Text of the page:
• main_camera.launch
  • Open the file clever.launch:

    nano clever.launch
    

    You must be in the directory in which the file is located. If you are in other directory, you can open the file by writing the full path to it:

    nano ~/catkin_ws/src/clever/clever/launch/clever.launch
    

    If two users are editing a file at the same time, or if previously the file was closed incorrectly, nano will not display the file contents, it will ask for permission to display the file. To grant permission, press Y.

    If the content of a file is still empty, you may have entered the file name incorrectly. You need to pay attention to the extension. If you entered a wrong name or extension, nano will create a new empty file named this way, which is undesirable. Such file should be deleted.

  • Find the following line in clever.launch file:

    <arg name="aruco" default="false"/>
    

    Replace false with true:

    <arg name="aruco" default="true"/>.
    

    This will acticate the ArUco marker detection module.

  • Open the file aruco.launch:

     nano aruco.launch
    
  • Here you need to activate some parameters. Go to the article for more detail.

    Here is what you should get:

    <arg name="aruco_detect" default="true"/>
    <arg name="aruco_map" default="true"/>
    <arg name="aruco_vpe" default="true"/>`
    
  • Generate the ArUco markers field. See the article [Map-based navigation with ArUco markers] (aruco_map.md # marker map settings) for details. To generate markers, you need to enter a command with specific values.

    Here is the example generating command where:

    • marker length = 0.335 m (length)
    • 10 columns (x)
    • 10 rows (y)
    • distance between markers on the x axis = 1 m (dist_x)
    • distance between markers on the y axis = 1 m (dist_y)
    • the first marker's ID = 0 (first)
    • the marker map name is default: map.txt
    • the marker map numbering is from the top left corner (key --top-left)
    rosrun aruco_pose genmap.py 0.335 10 10 1 1 0 > ~/catkin_ws/src/clever/aruco_pose/map/map.txt --top-left
    

    In most maps, numbering starts with a zero marker. Also, in most cases, numbering starts from the upper left corner, so when generating, it is very important to enter the key --top-left.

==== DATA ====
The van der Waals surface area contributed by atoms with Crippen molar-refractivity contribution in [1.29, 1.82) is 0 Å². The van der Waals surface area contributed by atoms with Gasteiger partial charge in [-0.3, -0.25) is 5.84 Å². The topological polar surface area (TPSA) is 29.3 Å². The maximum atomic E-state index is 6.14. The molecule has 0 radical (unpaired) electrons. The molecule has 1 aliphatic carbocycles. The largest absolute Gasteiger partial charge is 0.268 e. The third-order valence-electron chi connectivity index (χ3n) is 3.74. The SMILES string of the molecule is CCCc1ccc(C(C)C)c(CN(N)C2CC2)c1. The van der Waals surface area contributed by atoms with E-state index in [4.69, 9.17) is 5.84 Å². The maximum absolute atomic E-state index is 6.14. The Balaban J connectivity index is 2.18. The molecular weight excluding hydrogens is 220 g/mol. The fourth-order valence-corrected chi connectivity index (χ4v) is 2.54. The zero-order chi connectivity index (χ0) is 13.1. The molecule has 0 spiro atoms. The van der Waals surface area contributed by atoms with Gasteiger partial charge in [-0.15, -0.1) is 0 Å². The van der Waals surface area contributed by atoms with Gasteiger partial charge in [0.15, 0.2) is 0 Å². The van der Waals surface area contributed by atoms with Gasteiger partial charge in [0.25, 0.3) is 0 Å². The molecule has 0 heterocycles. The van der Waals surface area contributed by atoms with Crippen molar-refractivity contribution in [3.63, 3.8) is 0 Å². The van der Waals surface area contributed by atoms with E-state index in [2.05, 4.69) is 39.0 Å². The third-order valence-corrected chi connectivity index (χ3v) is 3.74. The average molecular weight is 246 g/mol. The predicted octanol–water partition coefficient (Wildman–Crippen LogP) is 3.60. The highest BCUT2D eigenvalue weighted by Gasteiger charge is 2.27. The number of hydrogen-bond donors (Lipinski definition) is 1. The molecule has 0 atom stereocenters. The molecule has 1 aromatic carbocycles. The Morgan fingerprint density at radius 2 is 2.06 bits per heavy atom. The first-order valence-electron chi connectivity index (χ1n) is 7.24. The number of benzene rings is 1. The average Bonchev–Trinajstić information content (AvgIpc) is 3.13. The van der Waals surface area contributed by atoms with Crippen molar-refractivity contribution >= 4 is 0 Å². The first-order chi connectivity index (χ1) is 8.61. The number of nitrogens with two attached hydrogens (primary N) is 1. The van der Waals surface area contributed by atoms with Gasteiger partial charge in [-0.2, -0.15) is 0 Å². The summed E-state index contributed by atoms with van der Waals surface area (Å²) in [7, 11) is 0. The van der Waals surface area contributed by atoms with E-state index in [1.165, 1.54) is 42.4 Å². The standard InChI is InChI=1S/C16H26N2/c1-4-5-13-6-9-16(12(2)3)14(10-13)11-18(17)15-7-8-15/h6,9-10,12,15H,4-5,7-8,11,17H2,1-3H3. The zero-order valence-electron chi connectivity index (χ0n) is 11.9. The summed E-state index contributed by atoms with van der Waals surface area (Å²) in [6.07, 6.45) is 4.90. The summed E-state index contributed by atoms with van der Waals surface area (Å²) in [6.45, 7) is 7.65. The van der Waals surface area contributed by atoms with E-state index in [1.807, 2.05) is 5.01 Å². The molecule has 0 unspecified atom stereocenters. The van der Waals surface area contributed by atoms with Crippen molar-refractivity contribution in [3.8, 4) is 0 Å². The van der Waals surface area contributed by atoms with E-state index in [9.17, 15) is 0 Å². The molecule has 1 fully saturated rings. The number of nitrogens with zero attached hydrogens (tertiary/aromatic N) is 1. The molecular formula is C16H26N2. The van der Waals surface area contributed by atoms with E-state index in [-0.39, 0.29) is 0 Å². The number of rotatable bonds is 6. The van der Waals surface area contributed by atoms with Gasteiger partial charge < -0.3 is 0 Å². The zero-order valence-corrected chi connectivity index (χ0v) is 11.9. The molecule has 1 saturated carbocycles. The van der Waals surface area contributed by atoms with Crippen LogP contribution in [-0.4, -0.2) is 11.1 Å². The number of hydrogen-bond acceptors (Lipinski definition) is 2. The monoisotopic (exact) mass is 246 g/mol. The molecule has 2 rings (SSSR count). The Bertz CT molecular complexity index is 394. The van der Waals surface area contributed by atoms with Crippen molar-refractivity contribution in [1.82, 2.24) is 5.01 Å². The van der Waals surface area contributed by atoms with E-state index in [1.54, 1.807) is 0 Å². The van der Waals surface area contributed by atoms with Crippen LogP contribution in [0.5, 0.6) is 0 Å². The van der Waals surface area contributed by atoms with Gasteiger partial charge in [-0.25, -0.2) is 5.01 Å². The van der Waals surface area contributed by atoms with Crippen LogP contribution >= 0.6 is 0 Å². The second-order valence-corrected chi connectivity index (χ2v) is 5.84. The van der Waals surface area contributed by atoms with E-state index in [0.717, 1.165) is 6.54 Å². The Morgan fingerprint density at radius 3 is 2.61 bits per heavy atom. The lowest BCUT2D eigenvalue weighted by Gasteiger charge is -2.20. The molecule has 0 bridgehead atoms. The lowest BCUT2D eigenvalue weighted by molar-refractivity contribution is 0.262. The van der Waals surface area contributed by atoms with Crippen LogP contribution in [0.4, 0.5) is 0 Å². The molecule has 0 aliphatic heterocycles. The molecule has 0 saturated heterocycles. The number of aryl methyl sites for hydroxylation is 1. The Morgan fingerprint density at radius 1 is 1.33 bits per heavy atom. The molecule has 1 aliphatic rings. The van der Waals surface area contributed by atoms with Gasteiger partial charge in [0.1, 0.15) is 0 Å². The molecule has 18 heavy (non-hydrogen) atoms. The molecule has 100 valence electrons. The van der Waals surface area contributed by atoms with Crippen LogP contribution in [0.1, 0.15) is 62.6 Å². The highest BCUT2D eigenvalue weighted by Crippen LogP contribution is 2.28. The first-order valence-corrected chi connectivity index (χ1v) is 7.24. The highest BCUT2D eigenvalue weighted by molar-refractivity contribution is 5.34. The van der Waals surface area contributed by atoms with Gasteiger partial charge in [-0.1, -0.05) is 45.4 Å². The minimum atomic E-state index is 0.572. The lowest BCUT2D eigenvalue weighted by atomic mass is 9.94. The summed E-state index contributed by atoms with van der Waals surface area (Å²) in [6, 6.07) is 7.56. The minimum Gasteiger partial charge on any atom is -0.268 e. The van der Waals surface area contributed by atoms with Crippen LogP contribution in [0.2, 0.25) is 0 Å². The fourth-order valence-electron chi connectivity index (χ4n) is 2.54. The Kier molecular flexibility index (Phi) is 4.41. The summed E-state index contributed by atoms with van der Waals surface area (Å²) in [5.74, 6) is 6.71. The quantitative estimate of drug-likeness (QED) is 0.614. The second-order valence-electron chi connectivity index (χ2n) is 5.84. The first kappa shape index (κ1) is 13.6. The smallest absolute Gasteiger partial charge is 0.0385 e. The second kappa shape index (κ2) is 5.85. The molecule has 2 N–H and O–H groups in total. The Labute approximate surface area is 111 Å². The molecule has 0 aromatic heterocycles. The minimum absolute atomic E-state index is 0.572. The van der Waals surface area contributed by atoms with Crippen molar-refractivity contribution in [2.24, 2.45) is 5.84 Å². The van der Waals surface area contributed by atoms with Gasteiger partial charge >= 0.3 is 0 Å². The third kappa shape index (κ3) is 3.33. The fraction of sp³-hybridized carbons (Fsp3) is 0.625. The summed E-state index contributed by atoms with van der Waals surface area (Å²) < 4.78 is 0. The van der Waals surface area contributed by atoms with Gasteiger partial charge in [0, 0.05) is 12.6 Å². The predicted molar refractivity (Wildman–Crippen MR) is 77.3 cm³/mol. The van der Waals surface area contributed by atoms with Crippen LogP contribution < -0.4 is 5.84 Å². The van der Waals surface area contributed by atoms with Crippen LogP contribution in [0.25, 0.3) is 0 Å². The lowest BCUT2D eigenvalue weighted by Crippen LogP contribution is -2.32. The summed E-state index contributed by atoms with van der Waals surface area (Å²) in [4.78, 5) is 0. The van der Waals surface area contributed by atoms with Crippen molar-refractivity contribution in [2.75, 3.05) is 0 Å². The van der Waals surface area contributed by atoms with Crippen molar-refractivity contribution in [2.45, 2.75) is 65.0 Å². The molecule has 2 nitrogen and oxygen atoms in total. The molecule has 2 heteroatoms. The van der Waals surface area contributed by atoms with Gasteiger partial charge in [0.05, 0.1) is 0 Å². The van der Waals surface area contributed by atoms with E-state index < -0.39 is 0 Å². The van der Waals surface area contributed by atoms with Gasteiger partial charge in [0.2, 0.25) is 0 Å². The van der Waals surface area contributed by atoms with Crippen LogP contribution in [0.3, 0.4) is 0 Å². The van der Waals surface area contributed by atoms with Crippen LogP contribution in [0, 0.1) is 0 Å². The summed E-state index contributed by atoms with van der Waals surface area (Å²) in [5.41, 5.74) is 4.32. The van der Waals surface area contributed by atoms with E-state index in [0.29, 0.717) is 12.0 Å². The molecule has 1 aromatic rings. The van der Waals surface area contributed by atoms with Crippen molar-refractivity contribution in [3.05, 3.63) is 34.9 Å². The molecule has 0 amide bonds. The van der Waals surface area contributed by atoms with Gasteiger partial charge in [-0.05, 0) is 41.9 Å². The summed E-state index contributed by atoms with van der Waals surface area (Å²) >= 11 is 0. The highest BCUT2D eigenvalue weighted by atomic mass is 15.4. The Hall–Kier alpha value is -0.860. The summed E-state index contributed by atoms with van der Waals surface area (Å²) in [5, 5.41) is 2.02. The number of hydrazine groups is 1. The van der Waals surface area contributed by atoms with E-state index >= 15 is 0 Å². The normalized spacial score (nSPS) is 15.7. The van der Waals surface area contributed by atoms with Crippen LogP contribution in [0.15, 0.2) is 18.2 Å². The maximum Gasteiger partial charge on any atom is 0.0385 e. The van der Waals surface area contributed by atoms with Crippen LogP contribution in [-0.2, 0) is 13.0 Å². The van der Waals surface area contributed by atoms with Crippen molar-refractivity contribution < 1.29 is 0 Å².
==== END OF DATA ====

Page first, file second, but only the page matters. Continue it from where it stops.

If you choose a different name for your ArUco map, you also need to change it in the aruco.launch. Find the line <param name="map" value="$(find aruco_pose)/map/map.txt"/> and replace map.txt with your map name.

  • Edit the main_camera.launch for setting up the camera:

    Read more in the article. "Camera orientation".

    In this file, you need to edit the line with the camera location parameters. The line looks like this:

    <node pkg="tf2_ros" type="static_transform_publisher" name="main_camera_frame" args="0.05 0 -0.07 -1.5707963 0 3.1415926 base_link main_camera_optical"/>
    

    In the file you will find many lines similar to this, but most of them are commented out (i.e. not readable) and only one is uncommented. These are pre-configured settings from which you can choose the one you need.

    Comment in XML is <!-- at the beginning of a line and --> at the end of a line. An example of a commented line:

    <!--<node pkg="tf2_ros" type="static_transform_publisher" name="main_camera_frame" args="0.05 0 -0.07 -1.5707963 0 3.1415926 base_link main_camera_optical"/>-->
    

    An example of an uncommented line (the line will be read by the program):

    <node pkg="tf2_ros" type="static_transform_publisher" name="main_camera_frame" args="0.05 0 -0.07 -1.5707963 0 3.1415926 base_link main_camera_optical"/>
    

    The writing above each of these lines indicates which camera position the line corresponds to. If the camera cable goes forward relative to the drone, and the camera is pointing down, you need to select the following setting:

    <!-- camera is oriented downward, camera cable goes forward  [option 2] -->
    

    To select the desired setting, you need to uncomment the corresponding line, and comment out another similar line so that there are no conflicts.

  • Save changes. Press sequentially:

    Ctrl+x; y; Enter
    
  • Restart the clever service:

    sudo systemctl restart clever
    

Setting the flight controller

  • Flash the flight controller with modified firmware. You can download it here in the section "Flashing the flight controller".

  • Instructions for flashing and calibrating the flight controller are in the same article.

Don't forget to choose the downloaded firmware when you flash the flight controller.

Connecting the flight controller with Raspberry Pi

  • Connect the Raspberry Pi and the Pixracer via the microUSB cable. The cable should be tightly fastened and passed through the bottom of the drone to not get into the propellers.

  • Connect remotely to the flight controller through QGroundControl.

    All the necessary settings for that are already set in Clever. Now you need to create a new connection in QGroundControl. Use the settings from this article.

Remote controller setup

  • Flight modes setup is described in the article "Flight modes".